Tag Archive for southern

Mushroom Lentil Sausage Bliss

Dave and I have been enjoying some local deer sausage my cousin gave me that she and my uncle made.

We made this really easy dinner, which you could make from any sausage.

-sausage, sliced after cooking or before if buying precooked
-mushroom, sliced
-cooked lentils (takes about twenty minutes to make)
-leeks, sliced

-cook sausage if buying uncooked sausage
-sautee leeks in olive oil, added mushrooms when leeks are tender
– add sausage to pan to warm and then add cooked lentils.
-add whatever seasoning you wish the last ten minutes of cooking.

Serve on a bed of rice or with quinoa. Enjoy!


Sweet Potato Dumplings

Or as I like to call them sweet potato dumplin’s. This is a recipe that I found in the fabulous Martha Hall Foose’s Screen Doors and Sweet Tea. I love this cookbook because it reads more like a novel then a cookbook. Martha is a Mississippi native that studied fine cooking in France, but came back to Mississippi to cook. She tells all about the characters her recipes come from with love and flair. I have sat and enjoyed just reading her cookbook as much as I enjoy reading Harper Lee.

I’m not going to post the recipe here for copyright reasons, but I urge you instead to purchase her cookbook. It’s worth more than the $10 I paid for it for sure.

Anyway, these sweet potato dumplings in her book got the best of me. Try as we might, Dave and I could not figure out how we were suppose to make them. Try for the life of us we could not figure out what “Form the dough into a ball. Cut it into four equal wedges. Working from one wedge at a time, roll the dough into four ropes about 3/4 inch in diameter. Cut each rope into 3/4 inch long segments. Roll each segment across the tines of a fork, pressing down slightly to form a depression in the middle with your fingerprint.” Of all the recipes not to have a picture in her book!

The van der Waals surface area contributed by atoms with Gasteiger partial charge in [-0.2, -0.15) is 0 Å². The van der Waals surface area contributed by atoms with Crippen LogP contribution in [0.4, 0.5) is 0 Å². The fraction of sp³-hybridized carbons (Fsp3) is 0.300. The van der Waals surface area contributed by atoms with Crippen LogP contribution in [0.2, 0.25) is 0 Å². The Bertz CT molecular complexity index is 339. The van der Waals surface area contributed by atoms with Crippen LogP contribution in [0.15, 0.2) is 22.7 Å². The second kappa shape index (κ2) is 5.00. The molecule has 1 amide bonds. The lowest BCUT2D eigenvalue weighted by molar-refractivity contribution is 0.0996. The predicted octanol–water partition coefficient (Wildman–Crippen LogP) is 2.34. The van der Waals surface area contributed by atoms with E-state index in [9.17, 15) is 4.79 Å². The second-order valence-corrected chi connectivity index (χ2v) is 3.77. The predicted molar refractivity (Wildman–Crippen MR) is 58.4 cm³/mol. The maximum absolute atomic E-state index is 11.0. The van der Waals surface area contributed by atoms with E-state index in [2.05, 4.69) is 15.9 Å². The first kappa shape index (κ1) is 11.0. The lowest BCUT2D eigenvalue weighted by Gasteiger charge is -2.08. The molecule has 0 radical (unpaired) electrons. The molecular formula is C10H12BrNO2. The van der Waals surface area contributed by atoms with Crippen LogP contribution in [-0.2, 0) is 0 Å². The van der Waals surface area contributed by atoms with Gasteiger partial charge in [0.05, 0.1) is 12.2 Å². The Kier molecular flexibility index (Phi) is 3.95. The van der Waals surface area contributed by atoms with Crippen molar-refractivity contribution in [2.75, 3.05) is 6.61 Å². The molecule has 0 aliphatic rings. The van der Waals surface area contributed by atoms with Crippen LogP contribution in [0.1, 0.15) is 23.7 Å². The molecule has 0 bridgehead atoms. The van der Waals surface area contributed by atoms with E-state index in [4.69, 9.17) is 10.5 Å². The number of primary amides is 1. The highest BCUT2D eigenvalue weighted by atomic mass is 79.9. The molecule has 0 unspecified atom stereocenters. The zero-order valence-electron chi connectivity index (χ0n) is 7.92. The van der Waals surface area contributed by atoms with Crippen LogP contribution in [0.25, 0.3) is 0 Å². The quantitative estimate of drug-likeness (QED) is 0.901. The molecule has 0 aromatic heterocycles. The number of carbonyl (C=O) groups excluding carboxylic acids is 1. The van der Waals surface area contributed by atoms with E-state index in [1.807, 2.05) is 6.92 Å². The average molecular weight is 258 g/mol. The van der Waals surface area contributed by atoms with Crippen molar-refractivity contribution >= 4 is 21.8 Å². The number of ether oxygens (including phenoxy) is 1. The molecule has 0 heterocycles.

You might think we are idiots that we could not figure this out, but we couldn’t. I tried by myself several times. I called him for help. He gave instructions, watched me work on our 2 foot in diameter table, very puzzled as well. We eventually rolled out the dough, cut it in half to freeze half of it and attempted our best to make ropes out of the other dough. We did not do Martha Hall Foose proud, I can tell you that for free.

Maybe that’s because neither of us have ever made dumplings before. Maybe you have to be with a grandmother the first time you make dumplings, or maybe you have to be a grandmother to make dumplings.

Regardless, our dumplings ended up looking like this:

The dumplings were still tasty though, so we’re not upset by any means of the shape.

Southern Muscadine (Scuppernogg) Jelly


Living in the hot and humid south eastern US has one perk in August: Scuppernoggs almost ripe and ready to be picked. I grew up calling this southern grape scuplin, but the proper name for it is muscadine.

The week before my baby was born last year I went out to a friend’s vine and picked a cooler full of scuppernoggs that were so ripe, they fell into my hands when I touched them.

The day before my son was born, I made 24 jars of jelly. Thus, my mom refers to this batch as “Nesting Jelly.”

I used a recipe from PickYourOwn.Org . I recommend using their site for instructions, as they are very detailed.

The basic instructions for making jelly are:

1) put your scuppernoggs in the food processor, pulverize them.
2) Cook the grapes.
3) Strain the juice from the grapes.
4) Cook the juice with sugar and Sure-Gel
5) Jar

For cute labels, Check out Jessica Jones’ of HowAboutOrange’s label download. I printed them on a sheet of card stock, cut them into circles, and used my sticker maker to make them adhesive.

If you live in a region that is sadly without scuppernongs, you can find some jelly to send from our farmers’ market here in Paxton!

Floridian (or Hawaiian) Tuna Sandwich

So Dave and I tried something new the other day. It’s a new twist on a tuna sandwich:

Floridian (or Hawaiian) Tuna Sandwich

Mix the following Ingredients:

2 small cans of tuna, drained

1 large can of pineapple crushed, drained

1 cup shredded carrots

Mayo consistency to your liking

Cheddar cheese to top if you wish.


While Dave and I like it, we do both admit that this is:

A) Kid food

B) Something you make when you have nothing else in your cabinets.